Although the accused argues that essential facts were not resolved,[2] we view the rationale and expressed findings of the trial court judge as resolving sufficient facts in favor of the prosecution to form a basis to sustain his ruling. See D.C.Code 1973, § 17-305. The issue is whether the trial court found facts sufficient to hold that the officer reasonably considered his safety in jeopardy. In answering that question, we, as well as the trial court, must view the situation and the action taken objectively but from the vantage point of the particular knowledge or experience of the arresting officer. See Terry v. Ohio, 392 U.S. 1, 21-22, 27, 88 S. Ct. 1868, 20 L. Ed. 2d 889 (1968); Curtis v. United States, D.C.App., 349 A.2d 469 (1975). See also United States v. Green, 151 U.S. App.D.C. 35, 38-39, 465 F.2d 620, 623-24 (1972). This judgment is a particularly delicate one. On the one hand Fourth Amendment rights of individuals stopped by the police are at issue; on the other hand, courts as remote as they are from such street encounters are in a poor position to judge whether a given situation gave rise to physical danger. Great deference must be given to the tactical judgments made at the time, Bailey v. United States, D.C.App., 279 A.2d 508, 510 (1971), and only compelling reasons of record, and not speculation or remote independent judgment should form the basis for ruling that such an action did not comport with constitutional standards. See Terry v. Ohio, supra, 392 U.S. at 21-22, 88 S. Ct. 1868; United States v. Green, supra, 151 U.S.App.D.C. at 38, 465 F.2d at 623. "The Fourth Amendment does not require police officers to delay in the course of an investigation if to do so would gravely endanger their lives or the lives of others." Warden, Maryland Penitentiary v. Hayden, 387 U.S. 294, 298-99, 87 S. Ct. 1642, 1646, 18 L. Ed. 2d 782 (1967). Indeed, in matters of a particular officer's safety, the exclusionary rule is least likely to exert any deterrence against future action. If an officer is in fear for his own or another's safety, he can hardly be expected to choose to increase risk of death or injury simply to seize admissible evidence. Our task is more to guard against *741 the use of "fear" as a sham for intrusion. Once a claim is made that an officer reacted out of a need to take protective action, the role of the courts is to ensure that the claim is objectively credible and reasonable when viewed through the officer's eyes and that it is not an afterthought to justify his actions.[3] The standard is articulated in Young v. United States, 140 U.S.App.D.C. 333, 337, 435 F.2d 405, 409 (1970). An officer "need not defer such protective measures to the point of peril. All the law requires is that he have reasonable basis for believing that his safety or the safety of others requires a search or seizure." See also United States v. Coates, 161 U.S.App. D.C. 334, 339, 495 F.2d 160, 165 (1974); United States v. Green, supra at 38-39, 465 F.2d at 623-24. So long as there is record support leading to a conclusion that the police took reasonable protective action, a court should not say that such action is unconstitutional. See Terry v. Ohio, supra 392 U.S. at 21, 88 S. Ct. 1868.

Appellant relies on United States v. Page, D.C.App., 298 A.2d 233 (1972), and Watts v. United States, D.C.App., 297 A.2d 790 (1972). A review of those cases does not dissuade us from our holding. In Page, the car in which defendant was riding was stopped for a speeding violation. He was a passenger in the rear seat of the vehicle and he moved so as to make the arresting officer think that he was hiding something. The officer ordered the defendant out of the car and a search revealed a pistol and heroin. Before being ordered out, the accused posed no threat because his hands were on his lap. United States v. Page, supra, 298 A.2d at 234, 236. Moreover, the incident in Page occurred during the afternoon rush hour and therefore did not present a nighttime search in a high crime area. In Watts, the defendant was stopped for erratic driving. The officers observed him bending over inside the car and making movements near the dashboard. Defendant got out of the car and locked the vehicle. After several requests, the defendant reluctantly allowed the police to open and search the car and in turn, discover a pistol. Unlike the present case there was no justification based on the need for protection of the officer. Similarly, Tyler v. United States, D.C.App., 302 A.2d 748, 752 (1973), is also inapposite since the police activity (a car search while the driver was out of it talking to another officer) was not "reasonably related to the protection of the officers."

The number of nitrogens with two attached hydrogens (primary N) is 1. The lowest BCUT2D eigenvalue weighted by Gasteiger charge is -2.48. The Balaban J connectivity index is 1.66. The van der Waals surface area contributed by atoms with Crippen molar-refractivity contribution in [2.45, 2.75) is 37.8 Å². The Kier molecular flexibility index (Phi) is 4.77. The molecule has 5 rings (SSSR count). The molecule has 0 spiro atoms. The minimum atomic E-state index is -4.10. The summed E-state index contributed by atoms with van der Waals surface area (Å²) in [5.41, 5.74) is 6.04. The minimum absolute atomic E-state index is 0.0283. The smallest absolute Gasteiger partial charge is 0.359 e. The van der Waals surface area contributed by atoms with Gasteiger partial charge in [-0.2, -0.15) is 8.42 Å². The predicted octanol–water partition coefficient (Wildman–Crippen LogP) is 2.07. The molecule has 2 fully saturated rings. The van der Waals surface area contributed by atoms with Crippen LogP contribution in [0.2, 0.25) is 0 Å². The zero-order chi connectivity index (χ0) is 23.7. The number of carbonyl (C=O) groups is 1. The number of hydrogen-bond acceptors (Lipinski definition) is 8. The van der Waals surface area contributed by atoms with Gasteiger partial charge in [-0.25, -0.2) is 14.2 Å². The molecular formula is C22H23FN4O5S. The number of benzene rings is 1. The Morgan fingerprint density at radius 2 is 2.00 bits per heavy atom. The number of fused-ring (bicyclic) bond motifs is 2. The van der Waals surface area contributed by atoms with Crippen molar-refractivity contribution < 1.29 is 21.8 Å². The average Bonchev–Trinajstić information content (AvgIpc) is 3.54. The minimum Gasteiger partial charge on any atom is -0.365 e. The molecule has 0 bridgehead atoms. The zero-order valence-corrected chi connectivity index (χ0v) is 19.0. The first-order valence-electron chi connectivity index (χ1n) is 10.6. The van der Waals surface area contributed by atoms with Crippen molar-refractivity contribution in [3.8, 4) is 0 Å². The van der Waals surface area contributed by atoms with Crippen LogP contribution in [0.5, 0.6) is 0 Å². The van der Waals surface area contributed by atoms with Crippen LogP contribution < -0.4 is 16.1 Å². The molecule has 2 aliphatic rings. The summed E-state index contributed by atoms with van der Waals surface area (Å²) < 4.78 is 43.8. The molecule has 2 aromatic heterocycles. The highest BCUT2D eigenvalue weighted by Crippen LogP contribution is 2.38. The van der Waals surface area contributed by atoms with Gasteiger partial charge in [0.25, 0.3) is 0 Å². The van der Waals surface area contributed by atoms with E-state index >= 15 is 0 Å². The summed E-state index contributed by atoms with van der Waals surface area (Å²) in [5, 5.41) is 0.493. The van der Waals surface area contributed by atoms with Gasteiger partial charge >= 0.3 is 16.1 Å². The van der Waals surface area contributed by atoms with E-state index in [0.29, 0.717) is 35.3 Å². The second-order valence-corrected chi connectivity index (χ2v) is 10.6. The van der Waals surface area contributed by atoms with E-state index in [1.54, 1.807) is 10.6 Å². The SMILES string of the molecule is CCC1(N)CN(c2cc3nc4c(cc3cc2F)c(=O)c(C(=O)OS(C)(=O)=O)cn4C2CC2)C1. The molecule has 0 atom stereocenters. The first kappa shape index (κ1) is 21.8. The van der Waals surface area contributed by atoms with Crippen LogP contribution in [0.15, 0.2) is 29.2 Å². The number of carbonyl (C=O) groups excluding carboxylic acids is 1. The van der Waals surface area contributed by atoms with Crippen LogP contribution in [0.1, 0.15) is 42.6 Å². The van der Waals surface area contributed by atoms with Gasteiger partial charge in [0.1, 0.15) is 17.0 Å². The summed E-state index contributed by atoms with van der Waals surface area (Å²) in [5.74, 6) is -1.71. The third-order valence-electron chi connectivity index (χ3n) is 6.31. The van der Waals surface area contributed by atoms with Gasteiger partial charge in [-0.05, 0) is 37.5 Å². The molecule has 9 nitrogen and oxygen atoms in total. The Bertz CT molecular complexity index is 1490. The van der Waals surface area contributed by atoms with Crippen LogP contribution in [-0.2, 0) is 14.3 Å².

The record support for the conclusion that the particular action of this arresting officer was reasonably related to protection is as follows:

(1) The officer lawfully stopped the accused for a traffic violation.

(2) He was in a high crime area at night.

(3) He saw a partially filled bag large enough to hold a weapon between the legs of the accused.

(4) The trial judge specifically believed that the officer grabbed the accused's wrists as he reached into the bag. (The accused's testimony was totally inconsistent with what the trial court specifically found as fact and we thus read the record in the light that the accused was disbelieved on the important aspects of his testimony.)

(5) On previous occasions, such a situation had proved hazardous to the officer since guns had been found under similar circumstances of accessibility in the recent past. See Terry v. Ohio, supra; Lucas v. *742 United States, D.C.App., 256 A.2d 574 (1969).

(6) The scope of the initial and critical intrusion was limited to an examination of the very object of hazardous concern.[4]Terry v. Ohio, supra 392 U.S. at 19-20, 88 S. Ct. 1868.

In light of the foregoing, we hold that the record supports the finding that the officer reasonably reacted to the situation confronting him. The judgment of conviction is


KELLY, Associate Judge, concurs in the result.


[1] See Dorsey v. United States, supra.

[2] If that were true, we would remand for a more detailed finding. See D.C.Code 1973, § 17-306.

[3] "Courts must be careful not to use hindsight in limiting the ability of police officers to protect themselves as they carry out missions which routinely incorporate danger." United States v. Coates, 161 U.S.App.D.C. 334, 339, 495 F.2d 160, 165 (1974) (footnote omitted). See also Bailey v. United States, 128 U.S.App.D.C. 354, 364, 389 F.2d 305, 315 (1967) (Leventhal, J., concurring).

[4] The police action in the case at bar was within the permissible limits of Bailey v. United States, supra (279 A.2d) at 510.